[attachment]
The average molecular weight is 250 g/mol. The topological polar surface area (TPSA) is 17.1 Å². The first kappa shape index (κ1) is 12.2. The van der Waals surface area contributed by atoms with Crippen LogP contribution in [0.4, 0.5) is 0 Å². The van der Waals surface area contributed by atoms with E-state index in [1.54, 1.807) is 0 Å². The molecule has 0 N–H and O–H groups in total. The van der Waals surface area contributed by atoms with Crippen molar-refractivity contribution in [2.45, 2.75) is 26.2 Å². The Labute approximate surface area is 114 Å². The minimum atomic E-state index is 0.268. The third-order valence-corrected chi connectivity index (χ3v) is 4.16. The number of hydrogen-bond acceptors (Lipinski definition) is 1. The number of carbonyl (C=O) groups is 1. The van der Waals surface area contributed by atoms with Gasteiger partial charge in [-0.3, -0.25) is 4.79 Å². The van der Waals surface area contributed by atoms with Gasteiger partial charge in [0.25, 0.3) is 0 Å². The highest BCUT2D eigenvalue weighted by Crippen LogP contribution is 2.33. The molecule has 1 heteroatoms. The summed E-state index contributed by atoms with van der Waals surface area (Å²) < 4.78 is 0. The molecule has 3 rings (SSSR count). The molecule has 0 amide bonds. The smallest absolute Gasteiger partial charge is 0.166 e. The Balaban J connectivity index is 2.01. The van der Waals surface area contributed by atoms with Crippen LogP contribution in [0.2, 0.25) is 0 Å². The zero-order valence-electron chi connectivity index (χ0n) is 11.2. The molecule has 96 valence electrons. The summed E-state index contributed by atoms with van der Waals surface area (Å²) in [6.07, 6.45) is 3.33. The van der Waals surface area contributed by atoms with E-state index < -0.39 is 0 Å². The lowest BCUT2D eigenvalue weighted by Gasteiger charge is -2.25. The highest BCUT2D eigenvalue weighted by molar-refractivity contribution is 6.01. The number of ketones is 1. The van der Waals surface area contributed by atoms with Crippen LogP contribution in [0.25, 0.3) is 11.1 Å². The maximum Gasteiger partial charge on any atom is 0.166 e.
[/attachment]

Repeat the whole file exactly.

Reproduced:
The average molecular weight is 250 g/mol. The topological polar surface area (TPSA) is 17.1 Å². The first kappa shape index (κ1) is 12.2. The van der Waals surface area contributed by atoms with Crippen LogP contribution in [0.4, 0.5) is 0 Å². The van der Waals surface area contributed by atoms with E-state index in [1.54, 1.807) is 0 Å². The molecule has 0 N–H and O–H groups in total. The van der Waals surface area contributed by atoms with Crippen molar-refractivity contribution in [2.45, 2.75) is 26.2 Å². The Labute approximate surface area is 114 Å². The minimum atomic E-state index is 0.268. The third-order valence-corrected chi connectivity index (χ3v) is 4.16. The number of hydrogen-bond acceptors (Lipinski definition) is 1. The number of carbonyl (C=O) groups is 1. The van der Waals surface area contributed by atoms with Gasteiger partial charge in [-0.3, -0.25) is 4.79 Å². The van der Waals surface area contributed by atoms with Gasteiger partial charge in [0.25, 0.3) is 0 Å². The highest BCUT2D eigenvalue weighted by Crippen LogP contribution is 2.33. The molecule has 1 heteroatoms. The summed E-state index contributed by atoms with van der Waals surface area (Å²) < 4.78 is 0. The molecule has 3 rings (SSSR count). The molecule has 0 amide bonds. The smallest absolute Gasteiger partial charge is 0.166 e. The Balaban J connectivity index is 2.01. The van der Waals surface area contributed by atoms with Crippen LogP contribution in [0.2, 0.25) is 0 Å². The zero-order valence-electron chi connectivity index (χ0n) is 11.2. The molecule has 96 valence electrons. The summed E-state index contributed by atoms with van der Waals surface area (Å²) in [6.07, 6.45) is 3.33. The van der Waals surface area contributed by atoms with E-state index < -0.39 is 0 Å². The lowest BCUT2D eigenvalue weighted by Gasteiger charge is -2.25. The highest BCUT2D eigenvalue weighted by molar-refractivity contribution is 6.01. The number of ketones is 1. The van der Waals surface area contributed by atoms with Crippen LogP contribution in [0.25, 0.3) is 11.1 Å². The maximum Gasteiger partial charge on any atom is 0.166 e.